1942 Chick Harbert  United States 272 −12 Playoff United States Ben Hogan 1,000 5,000 [35][36]
1941 Lawson Little  United States 273 −11 3 strokes United States Ben Hogan 1,200 5,000 [37]
1940 Byron Nelson  United States 271 −13 Playoff United States Ben Hogan 1,500 5,000 [38][39][40]
1939 E. J. Harrison  United States 271 −13 2 strokes United States Sammy Byrd 1,250 5,000 [41][42]
1935–38: No tournament
1934 Wiffy Cox  United States 283 −5 1 stroke United States Byron Nelson
United States Craig Wood
750 2,500 [43][44]
1933 No tournament
1932 Clarence Clark  United States 287 +3 1 stroke United States Gus Moreland
United States Gene Sarazen
600 2,500 [45][46]
1931 Abe Espinosa  United States 281 −3 2 strokes England Harry Cooper
United States Joe Turnesa
United States Frank Walsh
1,500 6,000 [47][48]
1930 Denny Shute  United States 277 −7 3 strokes United States Ed Dudley
United States Al Espinosa
United States Neil McIntyre
1,500 7,500 [49][50]
1929 Bill Mehlhorn (2)  United States 277 −7 4 strokes United States Horton Smith 1,500 6,500 [51][52]
1928 Bill Mehlhorn  United States 297 +13 1 stroke England Harry Cooper 1,500 6,500 [53][54]
1927 Bobby Cruickshank  Scotland 292 +8 3 strokes United States Larry Nabholtz 1,500 10,000 [55][56][57]
1926 Macdonald Smith  Scotland 288 +4 1 stroke Scotland Bobby Cruickshank 1,500 8,000 [58][59][60]
1925 Joe Turnesa  United States 284 E 1 stroke Scotland Macdonald Smith 1,500 6,000 [61]
1924 Joe Kirkwood, Sr.  Australia 279 7 strokes United States George Kerrigan
England James Ockenden
1,500 6,000 [62]
1923 Walter Hagen  United States 279 Playoff United States Bill Mehlhorn 1,500 6,000 [63][64]
1922 Bob MacDonald  United States 281 1 stroke England Cyril Walker 1,500 5,000 [65]

^ Indicates weather-shortened to 54 holes
Note: Green highlight indicates scoring records.
Main sources[66][67][68]

Multiple winners[edit]

Nine men have won this tournament more than once through 2016.

References[edit]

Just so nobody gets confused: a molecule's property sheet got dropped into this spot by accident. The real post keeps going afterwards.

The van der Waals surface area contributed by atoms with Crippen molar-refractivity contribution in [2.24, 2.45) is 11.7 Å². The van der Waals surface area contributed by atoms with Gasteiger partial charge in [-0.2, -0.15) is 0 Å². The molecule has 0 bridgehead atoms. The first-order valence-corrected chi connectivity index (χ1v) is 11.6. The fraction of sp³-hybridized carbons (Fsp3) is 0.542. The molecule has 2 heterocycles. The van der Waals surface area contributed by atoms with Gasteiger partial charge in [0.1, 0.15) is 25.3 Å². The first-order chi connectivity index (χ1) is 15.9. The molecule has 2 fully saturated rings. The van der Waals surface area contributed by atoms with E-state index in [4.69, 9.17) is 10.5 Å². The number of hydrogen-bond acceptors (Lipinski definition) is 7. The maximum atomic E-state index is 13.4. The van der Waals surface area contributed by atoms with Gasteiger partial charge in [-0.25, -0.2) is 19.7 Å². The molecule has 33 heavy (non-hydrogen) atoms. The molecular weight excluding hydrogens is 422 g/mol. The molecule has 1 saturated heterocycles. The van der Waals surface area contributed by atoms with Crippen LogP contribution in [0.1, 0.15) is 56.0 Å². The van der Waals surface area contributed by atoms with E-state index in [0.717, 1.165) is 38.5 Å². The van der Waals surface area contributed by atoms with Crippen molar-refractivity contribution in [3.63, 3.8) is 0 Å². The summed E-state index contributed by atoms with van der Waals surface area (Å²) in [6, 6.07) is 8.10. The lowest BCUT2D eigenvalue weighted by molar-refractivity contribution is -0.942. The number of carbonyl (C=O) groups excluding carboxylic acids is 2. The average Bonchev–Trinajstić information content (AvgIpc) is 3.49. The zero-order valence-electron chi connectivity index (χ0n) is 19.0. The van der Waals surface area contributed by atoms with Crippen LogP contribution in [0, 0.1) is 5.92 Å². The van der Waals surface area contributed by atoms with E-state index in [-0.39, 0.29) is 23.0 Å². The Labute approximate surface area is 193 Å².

1. ^ a b "TPC San Antonio, AT&T Oaks Course: A hole-by-hole look". Commemorative Tournament Magazine (Valero Texas Open): 40–6. 2013. Retrieved March 30, 2013. 
  2. ^ Kelley, Brent. "Lowest 72-Hole Stroke Total on PGA Tour". About.com. Retrieved January 16, 2015. 
  3. ^ Inside the course: TPC San Antonio
  4. ^ Valero Texas Open to move to TPC of San Antonio complex
  5. ^ Last autumn appearance for Valero Texas Open
  6. ^ "Beman Wins Texas Golf". Pittsburgh Post-Gazette (Pittsburgh, Pennsylvania). Associated Press. May 12, 1969. p. 35. Retrieved May 10, 2010. 
  7. ^ "Rodriguez Wins Open". Daytona Beach Morning Journal (Daytona Beach, Florida). Associated Press. May 1, 1967. p. 16. Retrieved May 10, 2010. 
  8. ^ "Henning Wins Texas Tourney". Spartanburg Herald (Spartanburg, South Carolina). Associated Press. May 2, 1966. p. 9. Retrieved May 10, 2010. 
  9. ^ "Beard Captures Texas Open Golf With 270 Total". Pittsburgh Post-Gazette (Pittsburgh, Pennsylvania). Associated Press. April 26, 1965. p. 27. Retrieved May 10, 2010. 
  10. ^ "65 Wraps Up Texas Open For Crampton". St. Petersburg Times (St. Petersburg, Florida). Associated Press. April 27, 1964. p. 2C. Retrieved May 10, 2010. 
  11. ^ "Rodgers Captures Texas Open Golf". Pittsburgh Post-Gazette (Pittsburgh, Pennsylvania). Associated Press. April 29, 1963. p. 30. Retrieved May 10, 2010. 
  12. ^ "Another Palmer Finish In Texas". The Blade (Toledo, Ohio). Associated Press. April 30, 1962. p. 16. Retrieved May 10, 2010. 
  13. ^ "Arnie's Eagle Wins Texas $30,000 Golf". The Spokesman-Review (Spokane, Washington). Associated Press. May 1, 1961. p. 14. Retrieved May 10, 2010. 
  14. ^ "Palmer Tops Texas Open". The Milwaukee Sentinel (Milwaukee, Wisconsin). Associated Press. February 27, 1960. pp. 2–3. Retrieved May 10, 2010. 
  15. ^ "Ellis Wins Texas Open Tourney on Final Hole". Rome News-Tribune (Rome, Georgia). United Press International. February 23, 1959. p. 3. Retrieved May 10, 2010. 
  16. ^ "Donora Native Wins Texas Open". The Pittsburgh Press (Pittsburgh, Pennsylvania). United Press. February 16, 1958. p. 21. Retrieved May 10, 2010.